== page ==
Trump escalated his ongoing war of words with Senate majority leader Mitch McConnell and House Speaker Paul Ryan on Thursday with another series of “tweets.” He criticized both for rejecting his advice to attach a controversial debt ceiling increase to a popular Veterans’ Administration reform bill that recently passed with bipartisan support, claiming “Could have been so easy — now a mess!” A short time later he once again “tweeted” that McConnell was solely to blame for the Senate’s failure to pass an unpopular bill to repeal and replace the formerly unpopular Obamacare law. That came shortly after Trump had quite clearly criticized both Senators from Arizona in front of a raucous campaign rally crowd, even as he complimented himself for being so presidential as to not mention either man’s name, which followed several insulting “tweets” aimed at various other Republican congressmen who had criticized Trump’s response to the deadly violence that followed a white supremacist rally in Virginia.
No matter how much Trump positively thinks nones  of which seems likely to win him any new friends or influence anyone who isn’t already a die-hard supporter.
The idea that something as controversial as a debt ceiling increase could be easily snuck into a VA bill without anyone noticing, or everyone in both parties raising a fuss that would sink even such a popular and important piece of legislation, suggests to anyone at least vaguely familiar with the legislative process that the Senate majority leader and the House Speaker know a lot more about it than does the relatively neophyte president. McConnell does indeed bear much of the blame for the Republicans’ failure to get that unpopular health care reform bill passed, but there’s enough blame to spread around that fiasco that some of it surely falls on a Republican president who had run on a campaign promise that on the first day he’d repeal Obamacare and replace it with his beautiful but not very specific plan that would cover everyone and lower costs and it would be easy for your head will spin, and Trump would do well not to give his many critics another chance to mention that. Trump’s attempts to spread around the blame for the deadly violence that occurred at a white supremacist rally have not played well with the general public thus far, and he’d be wise not to drag that out any longer.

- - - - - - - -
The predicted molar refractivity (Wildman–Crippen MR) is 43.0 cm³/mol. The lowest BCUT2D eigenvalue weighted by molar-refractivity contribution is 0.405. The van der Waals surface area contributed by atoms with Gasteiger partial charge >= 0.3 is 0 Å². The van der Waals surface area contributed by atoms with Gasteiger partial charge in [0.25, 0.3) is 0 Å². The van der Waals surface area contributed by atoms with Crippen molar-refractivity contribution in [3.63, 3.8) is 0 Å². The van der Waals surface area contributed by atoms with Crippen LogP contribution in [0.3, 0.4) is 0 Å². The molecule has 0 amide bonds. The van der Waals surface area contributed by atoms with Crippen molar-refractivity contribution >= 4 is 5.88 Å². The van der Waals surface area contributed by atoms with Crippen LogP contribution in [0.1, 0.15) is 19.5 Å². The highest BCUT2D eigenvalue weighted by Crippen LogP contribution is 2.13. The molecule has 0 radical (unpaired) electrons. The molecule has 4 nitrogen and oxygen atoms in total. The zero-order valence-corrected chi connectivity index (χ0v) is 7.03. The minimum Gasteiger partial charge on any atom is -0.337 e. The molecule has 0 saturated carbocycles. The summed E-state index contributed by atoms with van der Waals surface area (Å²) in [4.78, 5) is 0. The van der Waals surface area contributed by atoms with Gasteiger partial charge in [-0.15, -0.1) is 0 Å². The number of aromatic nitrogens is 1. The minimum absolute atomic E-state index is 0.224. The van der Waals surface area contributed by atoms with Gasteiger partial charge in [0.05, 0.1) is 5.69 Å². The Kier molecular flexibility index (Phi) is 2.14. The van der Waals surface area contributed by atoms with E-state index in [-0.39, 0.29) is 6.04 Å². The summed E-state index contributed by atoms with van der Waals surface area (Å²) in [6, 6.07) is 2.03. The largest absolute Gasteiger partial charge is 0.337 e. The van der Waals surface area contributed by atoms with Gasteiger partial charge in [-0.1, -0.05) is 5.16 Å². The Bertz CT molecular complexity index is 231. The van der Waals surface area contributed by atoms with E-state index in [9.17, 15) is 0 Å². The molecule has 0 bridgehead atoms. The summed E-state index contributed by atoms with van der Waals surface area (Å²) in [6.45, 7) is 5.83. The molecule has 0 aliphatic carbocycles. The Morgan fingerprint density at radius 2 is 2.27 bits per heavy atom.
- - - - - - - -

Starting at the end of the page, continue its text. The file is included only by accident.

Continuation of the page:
All of which seems to complicate some already darned complicated negotiations regarding that debt ceiling increase, along with a continuing spending resolution and various other matters that must be dealt with prior to some very hard deadlines looming in the near future in order to avert all sorts of political and economic disasters. Many congressional Republicans won their seats on the promise of ending the federal government’s endless borrowing and doing so without tax increases by drastically cutting spending, others ran on the same basic principles but with a begrudging acknowledgement that it would take some time and a lot of compromises on continuing spending resolutions and debt ceiling increases all the rest of that nonsense, and Trump exponentially complicates that internecine Republican complicatedness.
Trump became the Republican president with the usual Republican promises of low taxes and balanced budgets, but also some proudly anti-Republican promises of not touching the big entitlement programs that are driving the debt and adding at least a trillion dollars of infrastructure spending, as well as his assurances that he’d done enough big real estate deals that it would be easily achieved. We’ve never been in on any big real estate deals, but we’ve been watching how Congress works a lot longer than Trump seems to have done, so we’re skeptical that can keep all those promises and won’t further complicate things.